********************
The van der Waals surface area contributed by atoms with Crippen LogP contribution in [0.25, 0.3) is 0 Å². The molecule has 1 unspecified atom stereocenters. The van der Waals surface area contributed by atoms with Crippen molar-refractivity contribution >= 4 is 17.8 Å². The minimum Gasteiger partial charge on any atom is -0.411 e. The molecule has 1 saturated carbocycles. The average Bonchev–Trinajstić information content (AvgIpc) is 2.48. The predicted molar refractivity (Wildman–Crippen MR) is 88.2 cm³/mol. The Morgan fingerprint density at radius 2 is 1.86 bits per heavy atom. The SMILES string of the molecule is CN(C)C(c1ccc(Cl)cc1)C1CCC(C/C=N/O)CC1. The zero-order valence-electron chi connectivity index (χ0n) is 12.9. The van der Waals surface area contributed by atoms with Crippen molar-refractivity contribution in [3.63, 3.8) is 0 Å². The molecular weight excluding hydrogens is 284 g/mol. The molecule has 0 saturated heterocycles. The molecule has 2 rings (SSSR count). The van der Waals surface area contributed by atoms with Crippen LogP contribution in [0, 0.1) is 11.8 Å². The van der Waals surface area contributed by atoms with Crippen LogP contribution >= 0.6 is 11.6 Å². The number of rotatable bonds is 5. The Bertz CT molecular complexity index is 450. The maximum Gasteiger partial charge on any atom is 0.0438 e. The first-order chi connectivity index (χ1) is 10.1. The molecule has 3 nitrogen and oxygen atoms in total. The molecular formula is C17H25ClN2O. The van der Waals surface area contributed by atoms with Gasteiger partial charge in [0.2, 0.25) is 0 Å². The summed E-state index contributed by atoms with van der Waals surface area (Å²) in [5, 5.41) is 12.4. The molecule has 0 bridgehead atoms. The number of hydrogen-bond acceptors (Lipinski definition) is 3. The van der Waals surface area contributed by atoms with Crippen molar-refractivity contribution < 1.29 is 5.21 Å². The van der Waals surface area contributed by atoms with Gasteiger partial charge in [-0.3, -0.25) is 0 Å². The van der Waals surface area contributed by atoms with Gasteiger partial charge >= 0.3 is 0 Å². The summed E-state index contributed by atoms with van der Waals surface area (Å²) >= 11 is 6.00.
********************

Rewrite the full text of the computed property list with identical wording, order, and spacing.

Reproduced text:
The van der Waals surface area contributed by atoms with Crippen LogP contribution in [0.25, 0.3) is 0 Å². The molecule has 1 unspecified atom stereocenters. The van der Waals surface area contributed by atoms with Crippen molar-refractivity contribution >= 4 is 17.8 Å². The minimum Gasteiger partial charge on any atom is -0.411 e. The molecule has 1 saturated carbocycles. The average Bonchev–Trinajstić information content (AvgIpc) is 2.48. The predicted molar refractivity (Wildman–Crippen MR) is 88.2 cm³/mol. The Morgan fingerprint density at radius 2 is 1.86 bits per heavy atom. The SMILES string of the molecule is CN(C)C(c1ccc(Cl)cc1)C1CCC(C/C=N/O)CC1. The zero-order valence-electron chi connectivity index (χ0n) is 12.9. The van der Waals surface area contributed by atoms with Crippen molar-refractivity contribution in [3.63, 3.8) is 0 Å². The molecular weight excluding hydrogens is 284 g/mol. The molecule has 0 saturated heterocycles. The molecule has 2 rings (SSSR count). The van der Waals surface area contributed by atoms with Crippen LogP contribution in [0, 0.1) is 11.8 Å². The van der Waals surface area contributed by atoms with Crippen LogP contribution >= 0.6 is 11.6 Å². The number of rotatable bonds is 5. The Bertz CT molecular complexity index is 450. The maximum Gasteiger partial charge on any atom is 0.0438 e. The first-order chi connectivity index (χ1) is 10.1. The molecule has 3 nitrogen and oxygen atoms in total. The molecular formula is C17H25ClN2O. The van der Waals surface area contributed by atoms with Gasteiger partial charge in [0.2, 0.25) is 0 Å². The summed E-state index contributed by atoms with van der Waals surface area (Å²) in [5, 5.41) is 12.4. The molecule has 0 bridgehead atoms. The number of hydrogen-bond acceptors (Lipinski definition) is 3. The van der Waals surface area contributed by atoms with Crippen molar-refractivity contribution < 1.29 is 5.21 Å². The van der Waals surface area contributed by atoms with Gasteiger partial charge in [-0.3, -0.25) is 0 Å². The van der Waals surface area contributed by atoms with Gasteiger partial charge >= 0.3 is 0 Å². The summed E-state index contributed by atoms with van der Waals surface area (Å²) >= 11 is 6.00.